Elva Zona Heaster was born in Greenbrier County, West Virginia and made history as a not-dressed-in-white spirit who helped solve her own murder. Zona met Erasmus Stribbling Trout Shue in 1896, a drifter who moved to Greenbriar to start a new life working as a blacksmith. The two were attracted to each other and quickly married, against the wishes of Zona’s mother, Mary Jane Robinson Heaster. On January 23, 1897, only a few months after their marriage, Zona’s body was discovered inside her house by an errand boy. She was stretched out at the bottom of the stairs, with her feet together, one hand on her abdomen and the other lying next to her still form. Her head was turned slightly to one side and her eyes were open and staring.
Before the local doctor and coroner could arrive, Erasmus carried his wife’s body up to their bedroom and laid her out on the bed. In a breach of local custom, he dressed the corpse himself in a high-necked, stiff-collared dress, put a scarf around her neck (her favorite, he said) and a veil over her face. Erasmus never left his wife’s body, continuously sobbing and cradling her head. Due to this extreme display of grief on the part of her husband, the coroner was unable to complete a thorough examination of Zona’s body; he listed the cause of death as“everlasting faint.”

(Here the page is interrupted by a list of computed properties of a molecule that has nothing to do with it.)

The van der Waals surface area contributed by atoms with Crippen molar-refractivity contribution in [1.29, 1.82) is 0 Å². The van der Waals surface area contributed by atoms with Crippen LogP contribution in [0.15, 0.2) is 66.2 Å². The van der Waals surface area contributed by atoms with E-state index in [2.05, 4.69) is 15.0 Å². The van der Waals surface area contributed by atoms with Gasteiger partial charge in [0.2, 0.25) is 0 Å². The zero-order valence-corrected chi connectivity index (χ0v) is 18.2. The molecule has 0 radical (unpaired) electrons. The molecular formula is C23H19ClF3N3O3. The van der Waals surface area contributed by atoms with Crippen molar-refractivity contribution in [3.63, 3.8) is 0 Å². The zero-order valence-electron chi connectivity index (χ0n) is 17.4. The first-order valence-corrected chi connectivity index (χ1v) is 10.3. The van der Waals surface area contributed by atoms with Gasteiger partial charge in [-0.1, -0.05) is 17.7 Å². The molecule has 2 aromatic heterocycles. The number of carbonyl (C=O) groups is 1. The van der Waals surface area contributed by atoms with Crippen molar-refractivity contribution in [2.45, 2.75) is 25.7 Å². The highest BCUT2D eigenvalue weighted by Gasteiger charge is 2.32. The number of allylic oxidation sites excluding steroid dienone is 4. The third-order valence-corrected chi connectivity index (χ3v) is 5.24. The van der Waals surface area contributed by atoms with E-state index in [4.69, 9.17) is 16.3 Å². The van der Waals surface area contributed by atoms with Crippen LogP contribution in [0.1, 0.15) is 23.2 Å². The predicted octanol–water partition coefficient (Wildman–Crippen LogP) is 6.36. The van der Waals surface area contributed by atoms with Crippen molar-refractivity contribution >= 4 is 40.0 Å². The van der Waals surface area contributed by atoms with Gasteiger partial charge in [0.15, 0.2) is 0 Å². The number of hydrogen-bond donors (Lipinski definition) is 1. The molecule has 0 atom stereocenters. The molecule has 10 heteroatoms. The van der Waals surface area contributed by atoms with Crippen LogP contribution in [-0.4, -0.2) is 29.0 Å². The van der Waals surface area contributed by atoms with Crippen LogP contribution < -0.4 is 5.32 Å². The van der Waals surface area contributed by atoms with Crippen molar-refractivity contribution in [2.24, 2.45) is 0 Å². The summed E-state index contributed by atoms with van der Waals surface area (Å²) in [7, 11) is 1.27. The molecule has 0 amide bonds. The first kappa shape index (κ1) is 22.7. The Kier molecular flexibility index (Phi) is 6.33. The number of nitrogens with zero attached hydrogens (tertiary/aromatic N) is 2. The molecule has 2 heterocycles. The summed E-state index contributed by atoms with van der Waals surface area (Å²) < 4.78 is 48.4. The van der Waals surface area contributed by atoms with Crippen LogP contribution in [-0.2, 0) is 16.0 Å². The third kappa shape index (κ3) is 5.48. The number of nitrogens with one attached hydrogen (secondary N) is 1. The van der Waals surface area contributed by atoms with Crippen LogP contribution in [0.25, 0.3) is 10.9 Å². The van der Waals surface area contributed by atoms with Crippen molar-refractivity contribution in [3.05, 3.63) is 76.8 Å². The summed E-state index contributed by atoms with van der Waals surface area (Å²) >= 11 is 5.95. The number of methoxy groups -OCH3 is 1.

On January 24, Zona’s body was transferred to her parent’s home several miles away, with Erasmus in constant vigil at the head of the open coffin. During the subsequent wake, Erasmus would not allow anyone to get too close to the coffin and when the body was moved, several of the mourners present noted a strange looseness to Zona’s head. After the interment of herremains, Mary Jane noticed a strange odor and color when she washed the sheet used to cover her daughter. As a result, sheprayed every night for four weeks that Zona would return to her and reveal the truth about the manner of her death.